CASE 18608 Published on 10.07.2024

Foetal MRI in the prenatal diagnosis of terminal myelocystocele


Paediatric radiology

Case Type

Clinical Case


Leire Ormaetxe Albeniz, Patricia Rodríguez Ripalda, Lander Antón Méndez, Juan José Gómez Muga, Itziar Aza Martínez

Department of Radiology, Basurto University Hospital, Bilbao, Spain


foetus, 34+4 weeks pregnancy

Area of Interest Paediatric ; Imaging Technique MR
Clinical History

34-year-old primigravida, 34+4 weeks pregnant, previously healthy. A routine foetal ultrasound revealed a cystic sacral lesion. Subsequently, a sequential foetal MRI was performed.

Imaging Findings

Foetal MRI showed an 11 cm wide cystic mass, isointense to cerebrospinal fluid (CSF), arising through a midline dorsal sacral defect, formed by two non-communicated compartments, divided by a laminar septation. The proximal component communicated with the ependimary sac and showed internal lineal septations extending from an abnormally descended medullar cone to the wall of the cyst, suggesting a tethered cord syndrome. The second larger compartment, located surrounding the first one giving the lesion a cyst-within-a-cyst appearance, showed a thinner wall and a subtle skin cover. No spinal vertebrae were identified distally to the lesion’s origin, suggesting an associated partial sacral agenesis (Figures 1a, 1b and 1c). No intracranial abnormalities or Chiari malformations were identified (Figure 2).

The meconial intestinal content showed a normal signal intensity on T1- and T2-weighted images, excluding the presence of associated anorectal malformations. However, the abdominal study revealed a left kidney agenesia (Figures 3a and 3b). At birth, the existence of a sacral skin-covered lesion was confirmed (Figure 4).



Neural tube defects are a complex group of congenital pathologies resulting from the incomplete closure of the neural tube. They can affect any level of the central nervous system, leading to cranial defects or spinal dysraphisms (SD), with predominant involvement of the lumbosacral region.

Antenatal diagnosis is important to ensure early treatment, rule out associated malformations and minimize long-term sequelae.

Clinical Perspective

As most of these lesions manifest as lumbar masses with variable neurological deficits, the clinical distinction may be complicated. This underscores the role of prenatal imaging.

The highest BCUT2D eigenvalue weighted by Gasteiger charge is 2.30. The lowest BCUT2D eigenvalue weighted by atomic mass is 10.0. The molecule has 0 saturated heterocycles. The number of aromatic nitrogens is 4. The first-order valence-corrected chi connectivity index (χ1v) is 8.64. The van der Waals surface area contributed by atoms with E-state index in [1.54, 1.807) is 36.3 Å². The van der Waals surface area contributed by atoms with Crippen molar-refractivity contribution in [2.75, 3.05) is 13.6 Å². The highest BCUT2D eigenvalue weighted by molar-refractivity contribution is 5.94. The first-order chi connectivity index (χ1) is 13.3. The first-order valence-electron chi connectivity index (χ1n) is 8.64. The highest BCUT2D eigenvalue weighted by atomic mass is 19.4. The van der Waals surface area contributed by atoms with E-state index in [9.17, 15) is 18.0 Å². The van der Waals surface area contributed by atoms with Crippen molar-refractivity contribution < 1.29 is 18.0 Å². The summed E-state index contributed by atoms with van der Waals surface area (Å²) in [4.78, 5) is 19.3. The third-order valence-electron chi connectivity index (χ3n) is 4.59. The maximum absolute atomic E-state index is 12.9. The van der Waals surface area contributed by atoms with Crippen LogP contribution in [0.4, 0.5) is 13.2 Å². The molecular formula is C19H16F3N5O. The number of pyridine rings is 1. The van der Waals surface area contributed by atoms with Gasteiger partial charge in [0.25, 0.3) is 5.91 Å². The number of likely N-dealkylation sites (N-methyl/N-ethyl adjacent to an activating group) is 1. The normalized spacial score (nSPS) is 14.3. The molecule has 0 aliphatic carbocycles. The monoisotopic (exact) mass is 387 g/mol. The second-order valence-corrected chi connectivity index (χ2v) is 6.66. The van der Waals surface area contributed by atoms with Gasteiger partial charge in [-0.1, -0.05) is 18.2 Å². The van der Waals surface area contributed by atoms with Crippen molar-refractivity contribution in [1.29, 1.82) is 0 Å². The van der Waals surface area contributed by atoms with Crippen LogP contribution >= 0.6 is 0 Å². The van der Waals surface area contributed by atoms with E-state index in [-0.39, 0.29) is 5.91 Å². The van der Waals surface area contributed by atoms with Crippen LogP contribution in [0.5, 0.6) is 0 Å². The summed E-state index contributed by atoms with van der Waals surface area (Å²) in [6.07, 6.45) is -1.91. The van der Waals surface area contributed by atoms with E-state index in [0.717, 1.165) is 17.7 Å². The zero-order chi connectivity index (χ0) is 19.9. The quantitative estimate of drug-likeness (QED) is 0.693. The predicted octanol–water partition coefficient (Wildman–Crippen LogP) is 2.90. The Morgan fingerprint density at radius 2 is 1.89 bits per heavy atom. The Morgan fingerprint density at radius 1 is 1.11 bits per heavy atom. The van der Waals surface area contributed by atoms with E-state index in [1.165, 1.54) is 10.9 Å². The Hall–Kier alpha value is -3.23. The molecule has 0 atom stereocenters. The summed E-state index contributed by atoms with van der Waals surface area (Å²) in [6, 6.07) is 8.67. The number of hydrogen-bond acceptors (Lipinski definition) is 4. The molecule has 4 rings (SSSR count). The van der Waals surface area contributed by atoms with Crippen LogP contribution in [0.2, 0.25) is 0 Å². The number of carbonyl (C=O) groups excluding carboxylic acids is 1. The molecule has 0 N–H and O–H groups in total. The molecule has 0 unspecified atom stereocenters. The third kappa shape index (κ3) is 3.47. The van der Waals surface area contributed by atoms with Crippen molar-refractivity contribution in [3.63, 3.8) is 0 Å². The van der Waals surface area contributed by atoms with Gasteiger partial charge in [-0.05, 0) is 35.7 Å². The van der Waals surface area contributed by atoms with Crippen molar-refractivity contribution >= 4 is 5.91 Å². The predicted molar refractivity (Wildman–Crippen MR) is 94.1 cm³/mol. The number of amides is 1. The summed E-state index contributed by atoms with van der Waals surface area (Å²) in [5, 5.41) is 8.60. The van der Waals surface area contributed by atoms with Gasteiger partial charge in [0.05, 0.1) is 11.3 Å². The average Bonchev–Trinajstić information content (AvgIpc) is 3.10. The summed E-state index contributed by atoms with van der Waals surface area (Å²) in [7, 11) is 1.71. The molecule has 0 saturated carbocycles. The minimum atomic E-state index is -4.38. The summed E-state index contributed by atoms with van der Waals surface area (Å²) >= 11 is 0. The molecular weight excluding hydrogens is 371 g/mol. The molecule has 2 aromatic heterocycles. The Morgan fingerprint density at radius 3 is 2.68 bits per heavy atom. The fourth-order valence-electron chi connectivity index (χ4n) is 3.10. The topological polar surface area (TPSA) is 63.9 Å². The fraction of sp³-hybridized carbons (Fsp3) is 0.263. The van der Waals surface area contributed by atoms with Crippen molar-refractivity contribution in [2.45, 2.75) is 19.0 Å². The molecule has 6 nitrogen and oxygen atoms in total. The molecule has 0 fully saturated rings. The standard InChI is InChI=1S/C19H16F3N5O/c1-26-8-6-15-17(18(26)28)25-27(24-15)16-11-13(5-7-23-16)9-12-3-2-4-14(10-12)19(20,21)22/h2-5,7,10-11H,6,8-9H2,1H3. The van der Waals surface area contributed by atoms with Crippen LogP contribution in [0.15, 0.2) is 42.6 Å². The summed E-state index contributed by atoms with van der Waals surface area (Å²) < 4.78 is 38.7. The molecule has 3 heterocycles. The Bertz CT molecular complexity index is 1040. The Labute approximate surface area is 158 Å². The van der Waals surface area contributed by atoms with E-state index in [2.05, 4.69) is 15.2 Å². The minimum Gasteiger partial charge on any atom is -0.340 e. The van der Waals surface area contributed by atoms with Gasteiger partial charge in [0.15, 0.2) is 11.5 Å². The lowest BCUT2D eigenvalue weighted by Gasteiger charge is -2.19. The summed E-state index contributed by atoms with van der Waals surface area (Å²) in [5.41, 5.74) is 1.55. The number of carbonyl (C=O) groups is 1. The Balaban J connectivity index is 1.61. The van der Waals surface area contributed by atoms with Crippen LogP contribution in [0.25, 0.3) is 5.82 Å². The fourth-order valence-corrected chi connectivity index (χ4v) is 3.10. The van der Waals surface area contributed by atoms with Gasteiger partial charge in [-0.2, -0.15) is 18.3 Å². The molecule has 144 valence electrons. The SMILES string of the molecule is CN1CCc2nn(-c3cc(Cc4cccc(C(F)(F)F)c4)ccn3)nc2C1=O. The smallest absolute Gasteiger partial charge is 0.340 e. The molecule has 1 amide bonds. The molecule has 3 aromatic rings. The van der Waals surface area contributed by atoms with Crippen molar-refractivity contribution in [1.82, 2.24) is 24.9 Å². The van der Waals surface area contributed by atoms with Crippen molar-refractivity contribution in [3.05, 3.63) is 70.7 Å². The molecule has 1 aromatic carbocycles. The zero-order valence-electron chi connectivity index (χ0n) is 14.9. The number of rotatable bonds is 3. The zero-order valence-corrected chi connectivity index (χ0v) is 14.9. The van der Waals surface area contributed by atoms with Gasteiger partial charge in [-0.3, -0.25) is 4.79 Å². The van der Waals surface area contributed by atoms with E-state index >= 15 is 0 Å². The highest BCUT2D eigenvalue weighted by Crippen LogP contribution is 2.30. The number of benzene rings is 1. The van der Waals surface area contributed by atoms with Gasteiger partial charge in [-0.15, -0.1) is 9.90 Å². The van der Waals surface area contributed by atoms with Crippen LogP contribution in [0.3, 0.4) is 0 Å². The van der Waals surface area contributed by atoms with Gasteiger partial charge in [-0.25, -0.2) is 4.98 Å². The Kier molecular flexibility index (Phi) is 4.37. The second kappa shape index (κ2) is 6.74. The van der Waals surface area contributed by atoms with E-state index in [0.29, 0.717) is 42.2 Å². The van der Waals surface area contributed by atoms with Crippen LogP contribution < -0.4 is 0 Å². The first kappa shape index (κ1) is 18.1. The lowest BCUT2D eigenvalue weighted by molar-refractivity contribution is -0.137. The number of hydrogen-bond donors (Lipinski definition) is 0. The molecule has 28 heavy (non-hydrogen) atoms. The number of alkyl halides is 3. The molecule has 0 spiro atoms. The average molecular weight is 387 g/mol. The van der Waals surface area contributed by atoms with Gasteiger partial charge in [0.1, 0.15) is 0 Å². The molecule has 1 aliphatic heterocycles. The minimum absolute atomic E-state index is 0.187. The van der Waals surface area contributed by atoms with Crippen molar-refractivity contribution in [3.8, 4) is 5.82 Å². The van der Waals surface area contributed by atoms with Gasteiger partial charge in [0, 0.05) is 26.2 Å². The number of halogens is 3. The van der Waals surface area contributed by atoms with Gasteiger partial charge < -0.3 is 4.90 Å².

Imaging Perspective

The first step in the differential diagnosis requires classifying the SD into two groups based on the presence of mesenchymal elements covering the spinal cord, distinguishing open and closed forms. Closed SD are further subdivided into two additional groups, depending on the presence or absence of a subcutaneous mass. Meningoceles, terminal myelocystoceles and lipoma-associated dural defects belong to the first group [1].

Myelocystoceles constitute a rare form of SD resulting from a defect in secondary neurulation. They are characterised by the herniation of a hydrosyringomyelic cavity through a spinal dorsal defect into a meningocele, typically affecting the terminal spine.

The terminal hydrosyringomyelic cavity forms as an extension of a dilated ependymal canal, while the surrounding meningocele arises from enlargement and herniation of the subarachnoid space. Therefore, the CSF of the syringomyelia does not communicate with the CSF within the meningocele, conforming a bicompartmental lesion covered by mesenchymal tissue [2].

The main differential diagnosis is established with myelomeningoceles, the most common form of open SD. In this pathology, it may also be possible to identify the spinal cord entering a meningocele and anchoring to the placode, but its defining feature is the direct environmental exposure [2,3].


Although spinal dysraphisms may occur sporadically, their diagnosis necessitates ruling out associated malformations, including the OEIS complex (omphalocele, bladder exstrophy, imperforate anus and sacral agenesis) and Currarino syndrome (anorectal malformation, sacrococcygeal osseous defect and presacral mass).

Signal abnormalities within the intestinal content (physiologically T2-hypointense and T1-hyperintense in the colon and opposite for the small bowel) can serve as indirect indicators of anorectal malformations with fistulisation.

In this particular case, left renal agenesia was identified. Surgical and histological findings confirmed the diagnosis of terminal myelocystocele.

Learning Points

  1. SD encompass a complex group of congenital pathologies with a significant risk of long-term sequelae, requiring early diagnosis.
  2. Distinguishing between open and closed dysraphisms and assessing for potential associated subcutaneous masses are crucial steps in narrowing down the differential diagnosis.
  3. Terminal myelocystoceles represent a rare form of closed SD characterised by the herniation of a hydrosyringomyelic through a posterior sacral defect into a meningocele, acquiring a cyst-within-a-cyst appearance.

All patient data have been completely anonymised throughout the entire manuscript and related files.

Differential Diagnosis List
Terminal myelocystocele
Currarino syndrome
OEIS complex
Final Diagnosis
Terminal myelocystocele
Case information
DOI: 10.35100/eurorad/case.18608
ISSN: 1563-4086